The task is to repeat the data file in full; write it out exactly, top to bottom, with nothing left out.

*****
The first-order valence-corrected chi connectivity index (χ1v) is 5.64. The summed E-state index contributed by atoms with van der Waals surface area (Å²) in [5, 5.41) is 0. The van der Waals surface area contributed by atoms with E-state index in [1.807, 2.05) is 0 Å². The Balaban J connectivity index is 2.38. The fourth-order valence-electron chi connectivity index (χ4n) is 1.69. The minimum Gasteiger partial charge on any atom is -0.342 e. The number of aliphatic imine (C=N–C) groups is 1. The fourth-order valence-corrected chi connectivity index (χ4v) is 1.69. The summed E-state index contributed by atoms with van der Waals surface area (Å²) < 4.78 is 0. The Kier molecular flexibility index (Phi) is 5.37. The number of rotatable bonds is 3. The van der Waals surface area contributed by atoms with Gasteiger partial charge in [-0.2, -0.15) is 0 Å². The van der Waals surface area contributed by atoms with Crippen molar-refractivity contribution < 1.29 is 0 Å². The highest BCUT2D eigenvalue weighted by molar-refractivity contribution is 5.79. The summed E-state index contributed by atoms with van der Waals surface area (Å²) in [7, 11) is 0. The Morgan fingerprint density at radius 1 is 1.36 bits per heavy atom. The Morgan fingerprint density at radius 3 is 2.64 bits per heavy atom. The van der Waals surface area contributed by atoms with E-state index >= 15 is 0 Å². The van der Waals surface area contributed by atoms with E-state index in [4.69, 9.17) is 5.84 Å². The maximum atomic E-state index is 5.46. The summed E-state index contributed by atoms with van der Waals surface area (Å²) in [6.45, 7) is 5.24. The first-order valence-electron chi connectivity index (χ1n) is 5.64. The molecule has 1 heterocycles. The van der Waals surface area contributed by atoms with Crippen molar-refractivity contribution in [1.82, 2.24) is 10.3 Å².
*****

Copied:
The first-order valence-corrected chi connectivity index (χ1v) is 5.64. The summed E-state index contributed by atoms with van der Waals surface area (Å²) in [5, 5.41) is 0. The van der Waals surface area contributed by atoms with E-state index in [1.807, 2.05) is 0 Å². The Balaban J connectivity index is 2.38. The fourth-order valence-electron chi connectivity index (χ4n) is 1.69. The minimum Gasteiger partial charge on any atom is -0.342 e. The number of aliphatic imine (C=N–C) groups is 1. The fourth-order valence-corrected chi connectivity index (χ4v) is 1.69. The summed E-state index contributed by atoms with van der Waals surface area (Å²) < 4.78 is 0. The Kier molecular flexibility index (Phi) is 5.37. The number of rotatable bonds is 3. The van der Waals surface area contributed by atoms with Gasteiger partial charge in [-0.2, -0.15) is 0 Å². The van der Waals surface area contributed by atoms with Crippen molar-refractivity contribution < 1.29 is 0 Å². The highest BCUT2D eigenvalue weighted by molar-refractivity contribution is 5.79. The summed E-state index contributed by atoms with van der Waals surface area (Å²) in [7, 11) is 0. The Morgan fingerprint density at radius 1 is 1.36 bits per heavy atom. The Morgan fingerprint density at radius 3 is 2.64 bits per heavy atom. The van der Waals surface area contributed by atoms with E-state index >= 15 is 0 Å². The van der Waals surface area contributed by atoms with E-state index in [4.69, 9.17) is 5.84 Å². The maximum atomic E-state index is 5.46. The summed E-state index contributed by atoms with van der Waals surface area (Å²) in [6.45, 7) is 5.24. The first-order valence-electron chi connectivity index (χ1n) is 5.64. The molecule has 1 heterocycles. The van der Waals surface area contributed by atoms with Crippen molar-refractivity contribution in [1.82, 2.24) is 10.3 Å².